Demographic shifts in the UK population have heightened the prioritisation of community, placemaking, and transport connectivity in the selection of homes amongst renters and house buyers. Mixed use developments are increasingly incorporating health and sustainability into design, positioning, and specifications of their inventory at the cutting edge of these home buyers’ evolving expectations.
The latest UK census, undertaken once a decade, is due to publish results this summer with projections estimating that the UK population of 66 million in 2017 is still on track to grow to 73 million in 2041. This is a populace that lives far longer, is postponing marriage and children till later in life, and has been deeply affected by the pandemic and ensuing lockdowns.
As of 2016, two-person and one-person homes represented 35 per cent and 28 per cent of households respectively in the UK, according to ONS data. With loneliness on the rise, 40 per cent of 16-24 year-olds are likely to feel lonely often or always for instance. Research reveals the internal connectivity of residential developments is valued by both residents and city governments that increasingly incorporate social impact in planning evaluations.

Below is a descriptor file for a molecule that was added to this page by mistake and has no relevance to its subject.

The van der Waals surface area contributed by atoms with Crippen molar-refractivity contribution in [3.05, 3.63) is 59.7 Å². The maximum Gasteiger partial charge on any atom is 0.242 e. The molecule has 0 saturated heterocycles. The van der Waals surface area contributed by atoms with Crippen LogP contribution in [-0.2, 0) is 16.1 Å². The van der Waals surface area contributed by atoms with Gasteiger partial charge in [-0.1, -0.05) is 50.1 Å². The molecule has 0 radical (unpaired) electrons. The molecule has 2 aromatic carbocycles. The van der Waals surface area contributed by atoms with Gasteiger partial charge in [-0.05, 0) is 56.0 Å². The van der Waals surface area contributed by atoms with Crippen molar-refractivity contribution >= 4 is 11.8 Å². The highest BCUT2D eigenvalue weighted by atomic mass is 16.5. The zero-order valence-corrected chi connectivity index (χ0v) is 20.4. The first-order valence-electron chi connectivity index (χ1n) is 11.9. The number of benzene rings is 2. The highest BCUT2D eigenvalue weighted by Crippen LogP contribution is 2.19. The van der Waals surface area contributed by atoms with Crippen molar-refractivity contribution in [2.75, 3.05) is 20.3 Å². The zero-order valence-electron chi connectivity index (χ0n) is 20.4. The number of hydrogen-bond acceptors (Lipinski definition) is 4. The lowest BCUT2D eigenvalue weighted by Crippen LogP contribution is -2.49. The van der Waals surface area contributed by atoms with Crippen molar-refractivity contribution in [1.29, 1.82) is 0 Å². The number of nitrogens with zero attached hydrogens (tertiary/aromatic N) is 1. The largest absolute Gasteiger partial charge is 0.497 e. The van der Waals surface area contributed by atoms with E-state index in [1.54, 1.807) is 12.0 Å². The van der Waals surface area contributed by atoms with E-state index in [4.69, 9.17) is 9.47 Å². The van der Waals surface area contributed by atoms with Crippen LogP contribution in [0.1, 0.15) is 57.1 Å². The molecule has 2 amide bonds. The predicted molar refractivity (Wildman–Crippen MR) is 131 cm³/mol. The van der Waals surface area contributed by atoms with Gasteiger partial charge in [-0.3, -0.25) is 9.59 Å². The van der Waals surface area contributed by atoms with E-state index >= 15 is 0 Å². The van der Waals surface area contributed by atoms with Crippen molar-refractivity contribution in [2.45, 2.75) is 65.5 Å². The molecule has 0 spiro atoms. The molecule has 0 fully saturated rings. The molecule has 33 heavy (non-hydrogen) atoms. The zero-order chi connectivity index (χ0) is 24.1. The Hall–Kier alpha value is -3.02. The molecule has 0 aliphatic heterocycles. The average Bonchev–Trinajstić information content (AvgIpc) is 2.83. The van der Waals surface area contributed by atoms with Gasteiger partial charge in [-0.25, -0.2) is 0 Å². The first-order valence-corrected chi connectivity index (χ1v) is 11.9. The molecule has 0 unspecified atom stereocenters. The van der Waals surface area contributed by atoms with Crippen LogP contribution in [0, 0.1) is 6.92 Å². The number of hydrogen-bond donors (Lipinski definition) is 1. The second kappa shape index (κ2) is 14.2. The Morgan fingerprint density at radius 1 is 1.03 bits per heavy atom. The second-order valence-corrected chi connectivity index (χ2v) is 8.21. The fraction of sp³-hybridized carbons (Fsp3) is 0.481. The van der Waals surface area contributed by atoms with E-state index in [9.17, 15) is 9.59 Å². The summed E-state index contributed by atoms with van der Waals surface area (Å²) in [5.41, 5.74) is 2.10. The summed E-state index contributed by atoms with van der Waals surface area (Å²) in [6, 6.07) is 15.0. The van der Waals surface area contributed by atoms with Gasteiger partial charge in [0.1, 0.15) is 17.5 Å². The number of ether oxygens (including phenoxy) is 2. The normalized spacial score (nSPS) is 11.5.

Studies show increases in social interactions are facilitated by mixed-tenure communal spaces, which balance privacy with inclusivity. Placemaking through well connected and pedestrianised infrastructure, sustainable architecture, and environmental credentials heighten the health and wellbeing of these residential settings.
This regenerative effect is transforming towns across the country like Luton, which are receiving major investment, as recognized by the latest “levelling up” investment of £20m as part of the Lu2on 2040 Vision. The Lu2on mixed-use volume housing scheme, a unique off-plan development, is at the centrepiece of this transformation project.
As part of major economic and infrastructure developments to the area, Lu2on is located close to Luton’s 395-acre Enterprise Zone, including the £200million Luton ‘Direct Air to Rail Transit (DART)’ driverless rail shuttle (located opposite the LU2ON development), the transformation of The Mall shopping centre and the Luton Cultural Quarter
“The Government has also confirmed it will inject up to £8 million towards the new “Cycling Made E-asy” programme to accelerate the uptake of e-cycles by offering short and long-term loans of e-cycles. The pilot scheme, which will be delivered by Cycling UK and launched earlier this week in Greater Manchester and is set to be rolled out in Sheffield, Hull, Leicester, Luton and Dunstable.”